Sometimes the Happiest Place on Earth is the One With No Lines


[This is a guest post by John Booth]

Not that there’s a shortage of attention-grabbing things to do in
Orlando, but during a recent trip, my wife and family and I made the
40-mile trip due east to Titusville for what turned out to be an awesome day without a queue, turnstile, or cartoon character in sight.

First stop: The Merritt Island National Wildlife Refuge .
My daughter’s a big animal enthusiast – and it’s not just the cuddly stuff. She’ll fill the DVR with those not-for-the squeamish emergency vet shows . Walking the looping path behind the visitor center, she shot this photo of a nine-banded armadillo we found nosing through the underbrush (And who knew these things had ears like Rodians?), and this one of a close encounter with an eight-foot alligator that glided up to the shore right in front of us, near enough that we could see its nostrils flaring with each breath.

After leaving the refuge, we headed for the seashore itself – there’s a
$3 per adult charge collected at a guard house along the way. (Take note: Canaveral National Seashore is a largely untouched place, so there’s no running water restrooms or food stands or any other conveniences. It’s gorgeous.) The access road we took in runs along the northern edge of Kennedy Space Center.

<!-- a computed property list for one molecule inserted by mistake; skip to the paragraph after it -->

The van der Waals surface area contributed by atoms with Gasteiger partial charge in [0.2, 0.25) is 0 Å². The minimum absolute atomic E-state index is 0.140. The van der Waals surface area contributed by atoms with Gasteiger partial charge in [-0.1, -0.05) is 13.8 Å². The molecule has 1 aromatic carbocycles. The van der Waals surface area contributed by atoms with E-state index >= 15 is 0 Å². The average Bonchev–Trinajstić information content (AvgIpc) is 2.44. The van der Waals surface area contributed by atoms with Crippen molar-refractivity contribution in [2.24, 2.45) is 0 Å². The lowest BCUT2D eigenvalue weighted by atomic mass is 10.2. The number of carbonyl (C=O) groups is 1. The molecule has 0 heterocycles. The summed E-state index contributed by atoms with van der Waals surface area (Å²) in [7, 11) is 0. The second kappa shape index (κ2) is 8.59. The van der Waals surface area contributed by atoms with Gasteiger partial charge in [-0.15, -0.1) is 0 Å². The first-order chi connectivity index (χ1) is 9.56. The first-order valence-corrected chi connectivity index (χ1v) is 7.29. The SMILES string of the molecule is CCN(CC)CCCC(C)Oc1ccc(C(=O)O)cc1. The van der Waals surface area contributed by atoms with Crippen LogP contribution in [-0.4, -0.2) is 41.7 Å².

I’ve been a space exploration nut for pretty much three-plus decades now – seeing space shuttle launches is one of the things I truly miss about living in Central Florida – and I still get a thrill out of just being near Kennedy, looking through the binoculars at the mammoth
Vehicle Assembly Building and the gantries and platforms and cables and giant liquid oxygen tanks of Launch Complex 39.

So we’re driving toward the shore and I catch a glimpse of orange on the far pad, and I realize it’s the external fuel tank of a shuttle –
Atlantis, as it turns out, scheduled for a May 12 launch. We park the cars and I can’t take my eyes off it: I’m recording shaky video through the binoculars, and thankful every second that my friend Jim is there with his professional-grade camera. My daughter climbs up to the railing of the walkway we’re on and stands next to me, peering over the marshes, and we’re talking about the size of the buildings and the big crawlers NASA
uses to move the shuttles around, and the escape cables from the orbiters

Even just sitting there, the orbiter itself hidden from view, it’s magnificent. And between now and the launch date, you can head out there for the rare chance to see two shuttles on the pad for what will probably be the last time.

So for less than it would have cost us to park our two cars at any of the big Orlando-area theme parks, we got armadillos, alligators and spaceships, all within five minutes of pristine, wide-open beach.

The happiest place on Earth is where, again?

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